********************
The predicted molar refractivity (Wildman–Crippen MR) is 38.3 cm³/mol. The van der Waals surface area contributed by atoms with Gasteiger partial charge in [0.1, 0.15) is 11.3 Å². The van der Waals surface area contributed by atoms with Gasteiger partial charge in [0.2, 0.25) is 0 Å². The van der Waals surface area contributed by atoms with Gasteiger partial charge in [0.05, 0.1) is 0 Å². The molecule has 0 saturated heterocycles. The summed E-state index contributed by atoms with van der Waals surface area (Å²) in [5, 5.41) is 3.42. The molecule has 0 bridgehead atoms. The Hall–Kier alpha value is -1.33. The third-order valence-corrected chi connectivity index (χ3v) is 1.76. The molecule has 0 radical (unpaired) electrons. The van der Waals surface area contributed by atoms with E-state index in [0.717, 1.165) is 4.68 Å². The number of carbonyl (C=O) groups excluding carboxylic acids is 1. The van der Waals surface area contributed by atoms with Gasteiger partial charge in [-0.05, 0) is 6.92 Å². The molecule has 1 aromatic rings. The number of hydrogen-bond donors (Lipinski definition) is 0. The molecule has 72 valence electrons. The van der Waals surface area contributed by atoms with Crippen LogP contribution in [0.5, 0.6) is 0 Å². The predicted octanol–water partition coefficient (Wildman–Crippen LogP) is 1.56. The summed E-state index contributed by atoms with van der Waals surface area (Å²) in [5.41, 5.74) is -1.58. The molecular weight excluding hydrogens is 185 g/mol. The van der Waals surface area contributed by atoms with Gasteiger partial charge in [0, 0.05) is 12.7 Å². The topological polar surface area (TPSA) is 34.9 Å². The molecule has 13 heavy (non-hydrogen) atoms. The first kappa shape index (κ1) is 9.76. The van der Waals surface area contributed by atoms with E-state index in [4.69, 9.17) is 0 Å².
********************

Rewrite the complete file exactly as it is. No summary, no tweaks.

The predicted molar refractivity (Wildman–Crippen MR) is 38.3 cm³/mol. The van der Waals surface area contributed by atoms with Gasteiger partial charge in [0.1, 0.15) is 11.3 Å². The van der Waals surface area contributed by atoms with Gasteiger partial charge in [0.2, 0.25) is 0 Å². The van der Waals surface area contributed by atoms with Gasteiger partial charge in [0.05, 0.1) is 0 Å². The molecule has 0 saturated heterocycles. The summed E-state index contributed by atoms with van der Waals surface area (Å²) in [5, 5.41) is 3.42. The molecule has 0 bridgehead atoms. The Hall–Kier alpha value is -1.33. The third-order valence-corrected chi connectivity index (χ3v) is 1.76. The molecule has 0 radical (unpaired) electrons. The van der Waals surface area contributed by atoms with E-state index in [0.717, 1.165) is 4.68 Å². The number of carbonyl (C=O) groups excluding carboxylic acids is 1. The van der Waals surface area contributed by atoms with Gasteiger partial charge in [-0.05, 0) is 6.92 Å². The molecule has 1 aromatic rings. The number of hydrogen-bond donors (Lipinski definition) is 0. The molecule has 72 valence electrons. The van der Waals surface area contributed by atoms with Crippen LogP contribution in [0.5, 0.6) is 0 Å². The predicted octanol–water partition coefficient (Wildman–Crippen LogP) is 1.56. The summed E-state index contributed by atoms with van der Waals surface area (Å²) in [5.41, 5.74) is -1.58. The molecular weight excluding hydrogens is 185 g/mol. The van der Waals surface area contributed by atoms with Gasteiger partial charge in [0, 0.05) is 12.7 Å². The topological polar surface area (TPSA) is 34.9 Å². The molecule has 13 heavy (non-hydrogen) atoms. The first kappa shape index (κ1) is 9.76. The van der Waals surface area contributed by atoms with E-state index in [4.69, 9.17) is 0 Å².